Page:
AustriAlpin takes its role and responsibility in the PPE safety industry extremely seriously. It is our history, our passion, and simply put, protecting lives is everything that we do. So when presented with this sort of mounting analytical evidence (our own in-house tests, those of CTOMS, and now that of TUV SUD) that a product, whomever’s it may be, does not stand up to its safety claims we believe that it is our moral responsibility to ‘speak up’ and act. Soldiers, Police Officers, Search and Rescue personnel, mountaineers, zip-line enthusiasts are just some of the fine people depending on this sort of PPE hardware. Wouldn’t you say, JB, that it’s our ethical obligation to blow the whistle regardless of the inevitable ‘anti-competition’ rhetoric or threats of ‘libel action’ that we might have endure in response? You may guffaw all you like but our motive is not anti-competition – it is the protection of the lives we dedicated ourselves 30+ years ago to serve.

      Finally, we couldn’t agree with you more with regards to your comment about wanting to see a totally independent body ‘commission’ a test. AustriAlpin would be more than pleased to cooperate with such an endeavor. We also challenge the makers / promoters of the Raptor buckle to submit (to an independent test house not affiliated with either party) their product for new head to head evaluation under proper test protocol (like that of TUV SUD) and to make those results freely available to the public. If we are wrong, then we’ll admit our error, apologize profusely, and eat crow pie for the rest of our years. If we are right, let the Raptor team issue a full product recall as would only be befitting.

  3. Chucker says:

    I work in medical devices also (Class III, ie: life sustaining devices) but my experience with outside testing labs seem to be very different than JBG’s. These labs are certified by outside organizations just like the medical device manufacturer has to be. Among the quality systems they are audited for on a regular basis include calibration, records and record retention, control and traceability of materials, and corrective and preventive action. The labs that I have personal experience with couldn’t care less who is sponsoring the test, what the test is for, or what the results are. By the time the test articles are handed down to the technician actually running the procedure all of that business stuff gets lost in the ether. In my career, I’ve personally had a small number of test results that weren’t favorable and at a very critical time in the development process to boot. To suggest that an organization like TUV Product Service can be manipulated in such a manner is highly unlikely… in my experience. Medical device companies hang their existence upon some of these lab results (is the selected material biocompatible?, is it sterile?, etc). The data has to be accurate.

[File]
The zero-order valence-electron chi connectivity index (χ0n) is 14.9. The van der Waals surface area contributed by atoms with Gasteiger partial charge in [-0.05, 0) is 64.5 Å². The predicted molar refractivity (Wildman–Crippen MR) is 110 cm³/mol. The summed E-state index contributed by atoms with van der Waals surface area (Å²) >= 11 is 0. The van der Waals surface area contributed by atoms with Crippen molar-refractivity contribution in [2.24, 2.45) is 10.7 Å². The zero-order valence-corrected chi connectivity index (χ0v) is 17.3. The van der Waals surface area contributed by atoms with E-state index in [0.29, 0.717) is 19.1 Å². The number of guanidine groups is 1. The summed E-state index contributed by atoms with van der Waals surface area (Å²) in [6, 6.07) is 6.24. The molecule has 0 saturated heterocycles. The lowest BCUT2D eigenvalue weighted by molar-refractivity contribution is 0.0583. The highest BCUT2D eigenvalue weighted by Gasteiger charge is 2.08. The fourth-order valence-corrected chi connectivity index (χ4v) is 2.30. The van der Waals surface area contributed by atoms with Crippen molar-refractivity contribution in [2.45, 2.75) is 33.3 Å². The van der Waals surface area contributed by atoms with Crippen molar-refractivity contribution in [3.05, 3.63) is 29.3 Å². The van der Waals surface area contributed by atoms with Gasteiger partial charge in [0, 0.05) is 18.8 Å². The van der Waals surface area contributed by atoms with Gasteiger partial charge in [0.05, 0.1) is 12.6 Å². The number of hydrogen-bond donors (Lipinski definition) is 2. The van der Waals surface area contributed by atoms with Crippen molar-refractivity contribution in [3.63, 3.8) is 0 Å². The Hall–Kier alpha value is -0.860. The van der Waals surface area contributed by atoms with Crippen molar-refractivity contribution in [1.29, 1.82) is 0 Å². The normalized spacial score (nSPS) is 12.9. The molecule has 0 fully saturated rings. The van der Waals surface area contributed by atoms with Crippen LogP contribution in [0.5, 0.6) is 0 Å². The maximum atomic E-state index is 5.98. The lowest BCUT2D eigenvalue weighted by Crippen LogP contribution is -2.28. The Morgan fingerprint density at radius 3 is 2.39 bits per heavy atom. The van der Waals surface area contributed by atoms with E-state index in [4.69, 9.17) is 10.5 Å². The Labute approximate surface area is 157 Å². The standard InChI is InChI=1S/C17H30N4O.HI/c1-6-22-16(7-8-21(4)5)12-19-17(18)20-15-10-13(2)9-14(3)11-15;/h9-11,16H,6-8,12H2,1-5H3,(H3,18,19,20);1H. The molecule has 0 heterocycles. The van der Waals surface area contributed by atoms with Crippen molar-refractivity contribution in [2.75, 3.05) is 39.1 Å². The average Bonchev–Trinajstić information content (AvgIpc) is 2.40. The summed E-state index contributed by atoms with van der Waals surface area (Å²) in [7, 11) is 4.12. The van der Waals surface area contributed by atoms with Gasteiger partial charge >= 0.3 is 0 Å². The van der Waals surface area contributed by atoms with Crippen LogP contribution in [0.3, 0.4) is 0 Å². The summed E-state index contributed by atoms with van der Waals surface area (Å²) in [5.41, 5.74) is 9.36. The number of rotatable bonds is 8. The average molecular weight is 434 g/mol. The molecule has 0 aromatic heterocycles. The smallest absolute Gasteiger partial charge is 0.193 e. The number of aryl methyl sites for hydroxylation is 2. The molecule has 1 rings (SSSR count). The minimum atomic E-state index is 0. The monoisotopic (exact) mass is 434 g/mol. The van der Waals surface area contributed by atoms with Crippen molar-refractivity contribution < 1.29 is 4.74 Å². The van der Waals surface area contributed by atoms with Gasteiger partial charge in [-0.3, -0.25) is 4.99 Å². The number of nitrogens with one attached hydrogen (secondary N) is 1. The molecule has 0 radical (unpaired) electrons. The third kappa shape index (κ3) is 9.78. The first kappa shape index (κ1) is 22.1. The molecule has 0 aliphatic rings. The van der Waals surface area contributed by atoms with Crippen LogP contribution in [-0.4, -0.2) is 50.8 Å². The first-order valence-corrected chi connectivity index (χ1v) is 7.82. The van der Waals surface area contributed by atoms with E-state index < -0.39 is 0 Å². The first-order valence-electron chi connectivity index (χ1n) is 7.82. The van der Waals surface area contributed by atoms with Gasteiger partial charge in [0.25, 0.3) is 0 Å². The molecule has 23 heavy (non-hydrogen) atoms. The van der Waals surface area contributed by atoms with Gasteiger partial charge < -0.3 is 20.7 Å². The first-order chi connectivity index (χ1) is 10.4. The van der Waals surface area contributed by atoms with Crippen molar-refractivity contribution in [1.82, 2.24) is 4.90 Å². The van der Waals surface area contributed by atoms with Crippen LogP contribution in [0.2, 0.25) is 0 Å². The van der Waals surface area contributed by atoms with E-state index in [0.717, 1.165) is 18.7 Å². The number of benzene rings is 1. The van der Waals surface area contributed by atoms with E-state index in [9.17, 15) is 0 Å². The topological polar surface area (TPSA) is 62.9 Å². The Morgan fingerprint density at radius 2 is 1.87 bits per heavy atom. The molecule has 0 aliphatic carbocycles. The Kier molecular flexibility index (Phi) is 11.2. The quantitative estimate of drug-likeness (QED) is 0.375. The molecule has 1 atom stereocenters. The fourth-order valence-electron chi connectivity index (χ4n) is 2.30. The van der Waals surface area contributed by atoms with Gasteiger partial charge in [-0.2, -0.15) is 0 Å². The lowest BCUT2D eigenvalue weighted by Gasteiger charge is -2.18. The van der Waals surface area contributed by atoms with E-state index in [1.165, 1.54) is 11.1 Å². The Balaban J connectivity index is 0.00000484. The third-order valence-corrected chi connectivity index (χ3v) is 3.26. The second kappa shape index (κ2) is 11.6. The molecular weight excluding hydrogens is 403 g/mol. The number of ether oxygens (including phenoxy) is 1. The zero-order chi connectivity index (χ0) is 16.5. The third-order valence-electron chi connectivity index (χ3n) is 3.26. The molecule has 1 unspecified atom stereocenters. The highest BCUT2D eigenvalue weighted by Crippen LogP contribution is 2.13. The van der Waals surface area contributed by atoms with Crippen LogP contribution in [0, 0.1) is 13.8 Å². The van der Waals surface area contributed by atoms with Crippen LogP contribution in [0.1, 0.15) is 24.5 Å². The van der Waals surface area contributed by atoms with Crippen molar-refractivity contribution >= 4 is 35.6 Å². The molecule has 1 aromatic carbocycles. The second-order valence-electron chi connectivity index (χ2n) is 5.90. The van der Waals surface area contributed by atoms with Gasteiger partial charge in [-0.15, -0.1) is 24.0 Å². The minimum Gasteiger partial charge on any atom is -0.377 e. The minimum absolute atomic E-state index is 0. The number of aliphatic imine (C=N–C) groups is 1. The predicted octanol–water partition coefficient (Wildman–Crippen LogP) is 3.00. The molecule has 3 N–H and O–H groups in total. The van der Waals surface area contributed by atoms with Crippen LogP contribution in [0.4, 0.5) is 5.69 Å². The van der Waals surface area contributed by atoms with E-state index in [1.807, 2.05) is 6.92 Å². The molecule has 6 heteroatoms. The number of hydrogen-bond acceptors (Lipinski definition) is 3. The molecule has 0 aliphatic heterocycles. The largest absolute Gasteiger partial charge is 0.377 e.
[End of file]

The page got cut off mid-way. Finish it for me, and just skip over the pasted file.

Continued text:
4. SavvySniper says:

    We purchase hardware and materials from all over the states to make our products. We spend more and go out of the way to buy from American companies. Except when it is an all around better and honest product. We have compared the metal buckles and decided on Cobra Austri Alpin. After purchasing thousands of buckles & other hardware from AA, we have not had one issue at all. Absolutely not one flaw or return on anything we bought or sold from that company. We make everything from Equine cross ties to our best quality slings using AA Cobra.

  5. The Monkey says:

    Just sayin’ if I was Raptor and felt my product was being misrepresented, I’d make some videos of tests showing they do stand up to their labeled ratings or better. I think another problem is they hold up to a good amount of weight, just not full safety working load limit weight according to these independent tests. The whole point of those limits are so those saving lives don’t have to question their gear even in extreme circumstances.

  6. ChrisK says:

    It’s easy to satisfy your curiosity when you have a slow pull test machine, sewing machine and a few Raptor Buckle samples kicking around. I did 5 tests tonight. While I might eventually post these in our blog, I thought I’d throw them up here as a preliminary before this post gets buried.

    I did two tests of 1.5” Raptors – the first in what I will call J. Holland configuration with the running end sewn down as they did. The second with the running end left loose as it would be in real world and in the TUV SUD tests. I’ll call that the Standard configuration.

    The J. Holland configuration broke at the release tab at 27.6kN, consistent with their tests.

    The Standard Loop configuration, meaning the running end was not sewn down, broke the webbing at 17.7kN. This shows me that by sewing the running end down as J. Holland did in their tests, it significantly alters the test results.

    Next I did 3 x 1.75” Raptor buckle tests. One in J. Holland configuration. One in Standard Loop configuration. And the third in Standard Direct configuration.

    The J. Holland configuration broke at the female side frame at 22.2kN, again consistent with their results.

    The Standard Loop configuration broke in the ladder lock at 20.9kN, close to the J. Holland results, and still above the stamped rating.
    The Standard Direct pull broke in the ladder lock at 8.2kN, below the stamped rating. Consistent with my previous testing and the TUV SUD testing.

    Not sure how many more times this will have to be done to convince the skeptics. But test after test shows it breaking below stamped rating in Direct configuration.